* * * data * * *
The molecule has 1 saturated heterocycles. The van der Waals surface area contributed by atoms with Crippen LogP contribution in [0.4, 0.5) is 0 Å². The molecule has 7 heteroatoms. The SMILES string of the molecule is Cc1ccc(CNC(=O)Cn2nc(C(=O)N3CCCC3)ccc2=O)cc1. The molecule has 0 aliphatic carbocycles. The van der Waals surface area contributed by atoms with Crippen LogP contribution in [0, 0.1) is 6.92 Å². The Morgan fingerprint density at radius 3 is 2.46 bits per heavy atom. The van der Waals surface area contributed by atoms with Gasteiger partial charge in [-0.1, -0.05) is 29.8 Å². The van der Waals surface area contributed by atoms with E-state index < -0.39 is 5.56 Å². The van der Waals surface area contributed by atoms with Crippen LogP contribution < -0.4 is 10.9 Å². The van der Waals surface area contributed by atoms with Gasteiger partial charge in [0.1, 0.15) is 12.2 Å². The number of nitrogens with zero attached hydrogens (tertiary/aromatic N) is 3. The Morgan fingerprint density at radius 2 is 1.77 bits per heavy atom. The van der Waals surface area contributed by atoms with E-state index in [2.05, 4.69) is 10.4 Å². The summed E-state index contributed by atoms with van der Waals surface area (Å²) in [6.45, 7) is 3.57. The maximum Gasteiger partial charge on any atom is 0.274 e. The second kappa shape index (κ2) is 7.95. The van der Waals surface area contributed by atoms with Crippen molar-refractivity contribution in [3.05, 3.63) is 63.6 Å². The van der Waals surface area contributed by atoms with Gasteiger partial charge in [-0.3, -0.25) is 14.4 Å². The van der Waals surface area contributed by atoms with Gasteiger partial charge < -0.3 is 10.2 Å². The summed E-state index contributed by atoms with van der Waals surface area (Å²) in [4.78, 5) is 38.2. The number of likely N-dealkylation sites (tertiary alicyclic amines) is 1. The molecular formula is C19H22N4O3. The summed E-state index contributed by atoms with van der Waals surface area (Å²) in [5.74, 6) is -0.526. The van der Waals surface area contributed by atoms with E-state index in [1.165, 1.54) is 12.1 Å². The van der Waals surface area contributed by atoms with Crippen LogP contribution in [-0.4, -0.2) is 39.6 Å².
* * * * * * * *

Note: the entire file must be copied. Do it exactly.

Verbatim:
The molecule has 1 saturated heterocycles. The van der Waals surface area contributed by atoms with Crippen LogP contribution in [0.4, 0.5) is 0 Å². The molecule has 7 heteroatoms. The SMILES string of the molecule is Cc1ccc(CNC(=O)Cn2nc(C(=O)N3CCCC3)ccc2=O)cc1. The molecule has 0 aliphatic carbocycles. The van der Waals surface area contributed by atoms with Crippen LogP contribution in [0, 0.1) is 6.92 Å². The Morgan fingerprint density at radius 3 is 2.46 bits per heavy atom. The van der Waals surface area contributed by atoms with Gasteiger partial charge in [-0.1, -0.05) is 29.8 Å². The van der Waals surface area contributed by atoms with E-state index < -0.39 is 5.56 Å². The van der Waals surface area contributed by atoms with Crippen LogP contribution < -0.4 is 10.9 Å². The van der Waals surface area contributed by atoms with Gasteiger partial charge in [0.1, 0.15) is 12.2 Å². The number of nitrogens with zero attached hydrogens (tertiary/aromatic N) is 3. The Morgan fingerprint density at radius 2 is 1.77 bits per heavy atom. The van der Waals surface area contributed by atoms with E-state index in [2.05, 4.69) is 10.4 Å². The summed E-state index contributed by atoms with van der Waals surface area (Å²) in [6.45, 7) is 3.57. The maximum Gasteiger partial charge on any atom is 0.274 e. The second kappa shape index (κ2) is 7.95. The van der Waals surface area contributed by atoms with Crippen molar-refractivity contribution in [3.05, 3.63) is 63.6 Å². The van der Waals surface area contributed by atoms with Gasteiger partial charge in [-0.3, -0.25) is 14.4 Å². The van der Waals surface area contributed by atoms with Gasteiger partial charge < -0.3 is 10.2 Å². The summed E-state index contributed by atoms with van der Waals surface area (Å²) in [4.78, 5) is 38.2. The number of likely N-dealkylation sites (tertiary alicyclic amines) is 1. The molecular formula is C19H22N4O3. The summed E-state index contributed by atoms with van der Waals surface area (Å²) in [5.74, 6) is -0.526. The van der Waals surface area contributed by atoms with E-state index in [1.165, 1.54) is 12.1 Å². The van der Waals surface area contributed by atoms with Crippen LogP contribution in [-0.4, -0.2) is 39.6 Å².